After the rain stopped yesterday afternoon I took my E-M1 Mark II with the 14-150mm lens for a walk. I needed to start getting back in the practice of walking and seeing images. The above pictures are some of the images I made of Plum Creek.
Later this week I’ll show you some more images that I made on my walk. Since I walk almost every day over the same small areas, it is hard to make different images unless the weather is different. Yesterday it was rainy and foggy most of the day; i.e. the kind of day I like for photography. One of my reasons for going back to micro 4/3 photography was to be able to have a weather resistant system with a longer zoom lens so that I could make images like these. While I would like to have a lens that goes longer than 150mm, I will probably just use this one and then crop-zoom if necessary; but I’ll also keep thinking about a longer lens.
Last evening, I did a 10-sec. run outside in the cold wind and grabbed an image of the moon with the Olympus E-M1 Mark II and the 14-150mm lens zoomed out all the way. I’m not even sure why I did it since I have made such images many times over the years with lots of different cameras and lenses.
After I went back inside and checked to see if I got it, I had another thought. I get no real joy out of using the Olympus gear, but I do enjoy using my Fuji X100F, so I started wondering what I could do with it. The following is one of the images.
This morning it was 14 degrees when I got up before dawn and noticed the following while walking through the living room. It was a lot more fun to see what I could do with the X100F, so I made a few images as the moon was shining through the rear windows.
Later as I was downloading the moon images into my computer, I looked up to see the first hints of morning light starting to show on the horizon, so I picked up the X100F and made the following through the window. It was still 14 degrees out and I didn’t want to go out.
The thought that I would like to share with you is that I prefer to use the Fuji X100F and see what I can do with it. I put the Olympus gear back in the drawer for now and will continue thinking about what I might be able to do with the X100F as the weather improves.
I used both the Fujifilm X100F and the Olympus E-M1 Mark II with the 14-150mm zoom lens this morning. I wanted to compare a cropped and upsized X100F image against the micro 4/3 zoom lens, and see how both images looked when using Silver Efex Pro 2 to process them. The first, or widest image above was the X100F image at f/2 with the 23mm lens (effective 35mm), and the second, or narrowest view was made with the micro 4/3 gear at f/5.5 at 80mm zoom (effective 160mm).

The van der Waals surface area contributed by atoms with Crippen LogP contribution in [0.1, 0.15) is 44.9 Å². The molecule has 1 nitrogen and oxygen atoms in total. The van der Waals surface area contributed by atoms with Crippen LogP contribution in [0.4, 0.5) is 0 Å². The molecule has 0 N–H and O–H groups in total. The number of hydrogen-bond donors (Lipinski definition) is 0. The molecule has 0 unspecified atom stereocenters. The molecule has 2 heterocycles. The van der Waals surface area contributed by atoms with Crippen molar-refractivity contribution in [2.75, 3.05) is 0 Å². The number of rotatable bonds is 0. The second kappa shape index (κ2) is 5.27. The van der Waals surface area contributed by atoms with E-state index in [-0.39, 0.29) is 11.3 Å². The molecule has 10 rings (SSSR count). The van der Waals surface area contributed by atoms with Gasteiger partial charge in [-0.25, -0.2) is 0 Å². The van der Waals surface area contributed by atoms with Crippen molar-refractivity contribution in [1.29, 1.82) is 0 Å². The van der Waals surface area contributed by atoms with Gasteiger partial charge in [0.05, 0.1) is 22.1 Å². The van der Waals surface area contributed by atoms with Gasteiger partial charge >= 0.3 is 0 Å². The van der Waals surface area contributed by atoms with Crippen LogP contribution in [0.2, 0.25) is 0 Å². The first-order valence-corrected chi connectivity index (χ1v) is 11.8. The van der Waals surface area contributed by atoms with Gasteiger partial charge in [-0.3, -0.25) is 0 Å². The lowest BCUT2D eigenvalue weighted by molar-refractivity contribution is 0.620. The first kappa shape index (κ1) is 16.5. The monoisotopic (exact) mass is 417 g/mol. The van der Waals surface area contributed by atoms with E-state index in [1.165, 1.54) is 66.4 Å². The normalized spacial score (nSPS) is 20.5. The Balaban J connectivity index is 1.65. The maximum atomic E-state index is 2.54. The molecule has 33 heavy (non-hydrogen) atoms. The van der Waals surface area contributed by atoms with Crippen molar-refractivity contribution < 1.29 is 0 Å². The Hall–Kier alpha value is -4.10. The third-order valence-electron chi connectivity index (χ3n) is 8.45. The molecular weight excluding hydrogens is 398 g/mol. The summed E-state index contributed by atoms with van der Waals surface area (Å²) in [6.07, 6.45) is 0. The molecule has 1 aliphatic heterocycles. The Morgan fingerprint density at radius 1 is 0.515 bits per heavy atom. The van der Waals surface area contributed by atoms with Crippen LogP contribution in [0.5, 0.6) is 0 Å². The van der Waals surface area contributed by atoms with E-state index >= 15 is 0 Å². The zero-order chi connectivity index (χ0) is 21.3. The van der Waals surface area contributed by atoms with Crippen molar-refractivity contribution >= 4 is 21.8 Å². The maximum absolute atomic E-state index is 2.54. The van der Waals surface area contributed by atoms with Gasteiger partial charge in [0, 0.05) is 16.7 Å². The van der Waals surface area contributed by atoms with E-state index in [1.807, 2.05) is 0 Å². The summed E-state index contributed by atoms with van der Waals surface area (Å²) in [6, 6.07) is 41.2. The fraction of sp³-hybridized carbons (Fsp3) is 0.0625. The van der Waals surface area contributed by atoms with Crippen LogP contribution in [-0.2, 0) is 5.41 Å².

I’m not going to make any profound statements relative to the differences, but I will note that I doubt most of my viewers will note any major differences when used in my blog at my normal size for posting. In my opinion, the differences are primarily in the focal lengths and ease of carrying and use of the camera-lens combinations.
When I was in Tunisia I photographed this woman. One of the artists here at Homewood is using the picture, with my blessings, as a subject in a painting. Following it are some images of the artist’s initial draft as she is preparing to paint a larger version.
The following is a B&W that shows a close-up of her initial sketching.
My thoughts at the moment are about my photography for and about Homewood. There are plenty of opportunities for making pictures of things and events here within Homewood, but many of them are not suitable for use in my blog. Another issue is that most of my photography for Homewood is from a documentary perspective; i.e. recording events and activities in a pictorial manner. That style of photography leaves little room for stylization other than for how I choose to compose the image. Below is an example of such a picture that I made the other day as the snow removal contractor was prepositioning equipment and supplies.
Such images are of little interest to others, but I continue to make some of them just to keep in practice. The image is not straight out of the camera. I have cropped it, chosen the style of the image, and enhanced areas of the image to make sure that some features are prominent while using a raw file capture rather than jpeg.
Since my primary opportunities for photography are of the above nature, I have acquired a camera and lenses which are good compromises for all aspects of Homewood photography. That is the Olympus E-M1 Mark II and the Olympus 14-150mm and Panasonic 12-35mm zoom lenses, along with a few prime lenses. My problem now is that I am not using two other cameras that I acquired because I liked them, even though they are of limited use for particular types of photography. Those are the Olympus PEN-F and the Fujifilm X100F. They are ideal cameras for off-campus types of photography that I like, but do little of anymore. If I were to sell them now, I know that I might regret it later, but I feel that I should sell at least one of them. The question is, which one? The PEN-F gives me a backup camera and utilizes the same lenses as the E-M1 Mark II, while the X100F gives me different ergonomics, different film emulations, and lower noise capability along with being an easier to carry camera just in case I might need it.